BISMARCK, N.D. – Lt. Gov. Jack Dalrymple and officials of the North Dakota Trade Office reported Friday that members of a trade delegation to Colombia and Peru are negotiating to supply some of the countries’ largest food buyers with North Dakota-grown peas and lentils.
Four North Dakota companies are participating in the week-long trip, including three agribusinesses that produce and market peas and lentils. Greg Moll, sales manager for West-Fargo-based Roll-a-Ramp, also is taking part in the trade mission.
Representatives from each of the three agribusinesses said their trip to Colombia will generate initial sales that they expect to increase once the U.S.-Colombia Trade Promotion Agreement is ratified.
“These are better prospects than I could have hoped for,” said Justin Flaten, president of JM Grain in Garrison, N.D. “Every single one is a legitimate buyer we can do business with.”
Food buyers in these high-demand markets want to buy North Dakota-grown dry peas and lentils to diversify their supply source – supplies currently provided almost exclusively by Canadian processors, said Todd Drennan, a Colombia-based attaché with the U.S. Department of Agriculture’s Foreign Agricultural Service.
“The buyers appear to be tough negotiators, yet they have all indicated that they want new suppliers,” North Dakota Trade Office Executive Director Susan Geib said.
The state’s agribusinesses are meeting with some of the Colombia’s largest supermarket chains, specialty food processors and food importers.
“We’ve found new specialty markets today,” said Kevin Kvamme, general manager of West Dakota Feed and Seed of Ross, N.D. “They like our quality and want to buy from us to broaden their supply chain.”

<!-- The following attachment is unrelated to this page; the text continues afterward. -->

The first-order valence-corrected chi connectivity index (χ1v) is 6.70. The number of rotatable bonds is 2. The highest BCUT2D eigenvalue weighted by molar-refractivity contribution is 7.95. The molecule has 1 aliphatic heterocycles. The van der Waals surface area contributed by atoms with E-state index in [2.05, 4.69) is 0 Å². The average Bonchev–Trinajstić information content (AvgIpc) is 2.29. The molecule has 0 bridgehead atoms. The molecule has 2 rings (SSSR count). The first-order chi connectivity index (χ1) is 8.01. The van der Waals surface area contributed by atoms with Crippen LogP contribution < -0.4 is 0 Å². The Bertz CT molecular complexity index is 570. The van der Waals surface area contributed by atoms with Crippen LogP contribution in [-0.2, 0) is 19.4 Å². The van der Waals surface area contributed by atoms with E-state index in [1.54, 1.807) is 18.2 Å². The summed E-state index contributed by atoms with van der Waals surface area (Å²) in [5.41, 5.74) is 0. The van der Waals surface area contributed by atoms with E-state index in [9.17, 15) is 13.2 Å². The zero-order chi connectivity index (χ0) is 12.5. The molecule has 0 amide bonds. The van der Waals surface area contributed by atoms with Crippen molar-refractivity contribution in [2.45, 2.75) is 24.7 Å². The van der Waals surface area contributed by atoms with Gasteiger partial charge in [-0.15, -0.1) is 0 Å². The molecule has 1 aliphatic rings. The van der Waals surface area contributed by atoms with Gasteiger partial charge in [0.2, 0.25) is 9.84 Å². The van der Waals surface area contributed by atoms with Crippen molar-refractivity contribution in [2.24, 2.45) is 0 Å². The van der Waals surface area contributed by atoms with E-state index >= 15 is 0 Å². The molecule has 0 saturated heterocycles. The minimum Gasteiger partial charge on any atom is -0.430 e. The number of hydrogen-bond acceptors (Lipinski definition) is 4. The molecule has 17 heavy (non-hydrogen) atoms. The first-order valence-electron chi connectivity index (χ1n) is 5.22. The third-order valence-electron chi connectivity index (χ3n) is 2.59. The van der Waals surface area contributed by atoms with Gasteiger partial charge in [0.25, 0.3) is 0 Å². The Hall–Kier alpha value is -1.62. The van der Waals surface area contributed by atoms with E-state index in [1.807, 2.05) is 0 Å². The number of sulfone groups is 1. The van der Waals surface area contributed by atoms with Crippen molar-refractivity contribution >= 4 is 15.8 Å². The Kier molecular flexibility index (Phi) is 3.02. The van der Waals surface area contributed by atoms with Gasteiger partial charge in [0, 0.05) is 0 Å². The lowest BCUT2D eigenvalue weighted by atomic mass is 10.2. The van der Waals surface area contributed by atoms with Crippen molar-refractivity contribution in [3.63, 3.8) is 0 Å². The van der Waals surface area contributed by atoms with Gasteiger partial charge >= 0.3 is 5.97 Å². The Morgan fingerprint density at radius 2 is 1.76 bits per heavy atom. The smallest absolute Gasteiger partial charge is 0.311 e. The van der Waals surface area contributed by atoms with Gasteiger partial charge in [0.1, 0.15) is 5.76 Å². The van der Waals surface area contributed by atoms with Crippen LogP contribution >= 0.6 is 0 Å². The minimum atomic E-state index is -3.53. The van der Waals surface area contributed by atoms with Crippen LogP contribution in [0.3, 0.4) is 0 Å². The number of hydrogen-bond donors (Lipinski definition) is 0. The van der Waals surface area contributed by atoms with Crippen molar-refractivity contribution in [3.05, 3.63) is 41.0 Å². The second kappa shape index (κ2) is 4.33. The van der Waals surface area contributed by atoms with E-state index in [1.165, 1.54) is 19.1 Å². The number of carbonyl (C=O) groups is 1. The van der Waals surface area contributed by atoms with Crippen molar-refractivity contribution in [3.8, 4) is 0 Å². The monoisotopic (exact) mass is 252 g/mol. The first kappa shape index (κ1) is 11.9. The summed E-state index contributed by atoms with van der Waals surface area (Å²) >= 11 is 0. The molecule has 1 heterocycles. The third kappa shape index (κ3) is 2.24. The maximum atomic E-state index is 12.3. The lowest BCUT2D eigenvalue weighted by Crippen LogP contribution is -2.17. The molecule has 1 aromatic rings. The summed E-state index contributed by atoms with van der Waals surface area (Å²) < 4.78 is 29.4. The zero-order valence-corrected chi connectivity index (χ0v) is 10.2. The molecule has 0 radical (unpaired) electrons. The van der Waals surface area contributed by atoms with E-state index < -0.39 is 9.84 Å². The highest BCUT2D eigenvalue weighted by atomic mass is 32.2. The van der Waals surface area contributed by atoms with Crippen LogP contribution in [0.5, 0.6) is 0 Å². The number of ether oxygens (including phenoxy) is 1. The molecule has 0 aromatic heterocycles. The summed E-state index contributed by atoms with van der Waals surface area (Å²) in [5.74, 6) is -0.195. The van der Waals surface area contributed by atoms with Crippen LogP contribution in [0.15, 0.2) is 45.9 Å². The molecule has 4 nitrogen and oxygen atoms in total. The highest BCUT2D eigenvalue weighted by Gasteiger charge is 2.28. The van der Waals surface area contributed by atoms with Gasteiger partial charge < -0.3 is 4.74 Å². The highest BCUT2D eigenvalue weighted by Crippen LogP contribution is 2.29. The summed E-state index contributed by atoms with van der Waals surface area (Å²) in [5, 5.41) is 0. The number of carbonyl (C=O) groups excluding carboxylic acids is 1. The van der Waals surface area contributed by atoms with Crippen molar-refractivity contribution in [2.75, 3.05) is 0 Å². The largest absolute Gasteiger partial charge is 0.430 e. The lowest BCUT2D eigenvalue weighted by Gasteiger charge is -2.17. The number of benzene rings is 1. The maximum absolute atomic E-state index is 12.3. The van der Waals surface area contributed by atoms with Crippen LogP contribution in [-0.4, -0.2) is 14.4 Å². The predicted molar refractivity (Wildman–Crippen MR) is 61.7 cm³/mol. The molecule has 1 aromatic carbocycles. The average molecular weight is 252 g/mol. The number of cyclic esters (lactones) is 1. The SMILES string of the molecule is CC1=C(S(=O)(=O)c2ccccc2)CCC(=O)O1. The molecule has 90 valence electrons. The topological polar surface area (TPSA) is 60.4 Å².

Some of the food buyers also are asking for price quotes for other commodities including wheat flour and pastas, Geib said.
Dalrymple and Roll-a-Ramp’s Greg Moll met on Friday with Jesus Maria Sanchez, president of Colombia’s Paralympics and Colombia’s Deputy Transportation Minister. Roll-a-Ramp manufactures portable access ramps. Moll is negotiating to supply access ramps for use in public busses throughout Colombia.
“I was pleased to refer one of our great manufacturers to the Deputy Minister,” Dalrymple said. “They were assured that Roll-a-Ramp has a great track record.”
In 2006, Colombia imported peas and lentils valued at $28 million. Canada supplied 97 percent of the commodities. Peru imported peas and lentils valued at nearly $20 million dollars in 2006. Canada supplies about 60 percent of the market while U.S. producers have gained 40 percent of the market share.
A trade agreement reached between the United States and Colombia, but awaiting Congressional ratification, calls for the immediate elimination of tariffs on more than 80 percent of U.S. exports including dried peas, lentils, beef, wheat, soybeans and other commodities.
“The (Colombian) buyers we met with today are anxiously awaiting the free trade agreement,” Flaten said. “They ask why the United States is holding it up.”
A similar trade agreement finalized between the United States and Peru in December will greatly expand export opportunities for U.S. farmers, ranchers, manufacturers and service providers. Under terms of the U.S.-Peru Trade Promotion Agreement, 80 percent of U.S. exports of consumer and industrial goods to Peru will enter duty-free, with remaining tariffs to be phased out within 10 years. More than two-thirds of current U.S. farm exports will be duty free immediately upon the trade deal’s implementation.
The trade mission’s delegates completed individual business meetings in Bogota on Friday and will leave Saturday to attend a busy schedule of meetings with pre-qualified, potential buyers in Lima, Peru on Monday and Tuesday. The delegation will return to North Dakota Wednesday.
Companies participating in the Columbia and Peru trade mission are:
JM Grain, Garrison, N.D.
Paulson Premium Seed, Bowman, N.D.
West Dakota Feed and Seed, Ross, N.D.
Roll-A-Ramp, West Fargo, N.D.
Dakota Growers Pasta, Carrington, N.D.
“Missions like this and others help to explain the 34 percent rate of growth in North Dakota’s foreign trade, the highest rate of growth in the country, according to the U.S. Commercial Service,” Dalrymple said. “Establishing business and government contacts such as we are in Colombia and Peru will eventually result in increased commerce for North Dakota producers and manufacturers in South America and around the world.”